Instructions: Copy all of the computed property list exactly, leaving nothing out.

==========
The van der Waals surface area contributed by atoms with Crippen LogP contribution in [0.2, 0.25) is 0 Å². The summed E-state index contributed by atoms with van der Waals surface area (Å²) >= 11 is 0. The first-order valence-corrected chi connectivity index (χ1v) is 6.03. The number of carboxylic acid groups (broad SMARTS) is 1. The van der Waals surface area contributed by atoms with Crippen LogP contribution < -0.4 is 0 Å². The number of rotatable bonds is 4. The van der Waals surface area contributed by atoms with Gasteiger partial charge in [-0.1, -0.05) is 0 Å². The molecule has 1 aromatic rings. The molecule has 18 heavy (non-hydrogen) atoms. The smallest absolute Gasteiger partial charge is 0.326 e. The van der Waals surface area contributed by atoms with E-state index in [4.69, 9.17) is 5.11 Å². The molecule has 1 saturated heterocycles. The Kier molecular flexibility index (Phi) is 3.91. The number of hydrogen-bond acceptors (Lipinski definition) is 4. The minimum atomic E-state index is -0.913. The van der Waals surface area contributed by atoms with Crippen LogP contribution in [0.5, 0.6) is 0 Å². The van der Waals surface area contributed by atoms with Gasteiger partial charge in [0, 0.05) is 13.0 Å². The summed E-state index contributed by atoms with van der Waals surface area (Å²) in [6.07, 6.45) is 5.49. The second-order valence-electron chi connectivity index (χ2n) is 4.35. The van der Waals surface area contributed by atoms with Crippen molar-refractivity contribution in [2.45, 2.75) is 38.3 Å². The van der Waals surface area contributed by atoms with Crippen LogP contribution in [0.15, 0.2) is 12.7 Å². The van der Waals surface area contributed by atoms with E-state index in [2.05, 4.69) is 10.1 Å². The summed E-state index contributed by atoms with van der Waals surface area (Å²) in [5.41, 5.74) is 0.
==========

The van der Waals surface area contributed by atoms with Crippen LogP contribution in [0.2, 0.25) is 0 Å². The summed E-state index contributed by atoms with van der Waals surface area (Å²) >= 11 is 0. The first-order valence-corrected chi connectivity index (χ1v) is 6.03. The number of carboxylic acid groups (broad SMARTS) is 1. The van der Waals surface area contributed by atoms with Crippen LogP contribution < -0.4 is 0 Å². The number of rotatable bonds is 4. The van der Waals surface area contributed by atoms with Gasteiger partial charge in [-0.1, -0.05) is 0 Å². The molecule has 1 aromatic rings. The molecule has 18 heavy (non-hydrogen) atoms. The smallest absolute Gasteiger partial charge is 0.326 e. The van der Waals surface area contributed by atoms with E-state index in [4.69, 9.17) is 5.11 Å². The molecule has 1 saturated heterocycles. The Kier molecular flexibility index (Phi) is 3.91. The number of hydrogen-bond acceptors (Lipinski definition) is 4. The minimum atomic E-state index is -0.913. The van der Waals surface area contributed by atoms with Crippen LogP contribution in [0.5, 0.6) is 0 Å². The van der Waals surface area contributed by atoms with Gasteiger partial charge in [0, 0.05) is 13.0 Å². The summed E-state index contributed by atoms with van der Waals surface area (Å²) in [6.07, 6.45) is 5.49. The second-order valence-electron chi connectivity index (χ2n) is 4.35. The van der Waals surface area contributed by atoms with Crippen molar-refractivity contribution in [2.45, 2.75) is 38.3 Å². The van der Waals surface area contributed by atoms with Crippen LogP contribution in [0.15, 0.2) is 12.7 Å². The van der Waals surface area contributed by atoms with E-state index in [2.05, 4.69) is 10.1 Å². The summed E-state index contributed by atoms with van der Waals surface area (Å²) in [5.41, 5.74) is 0.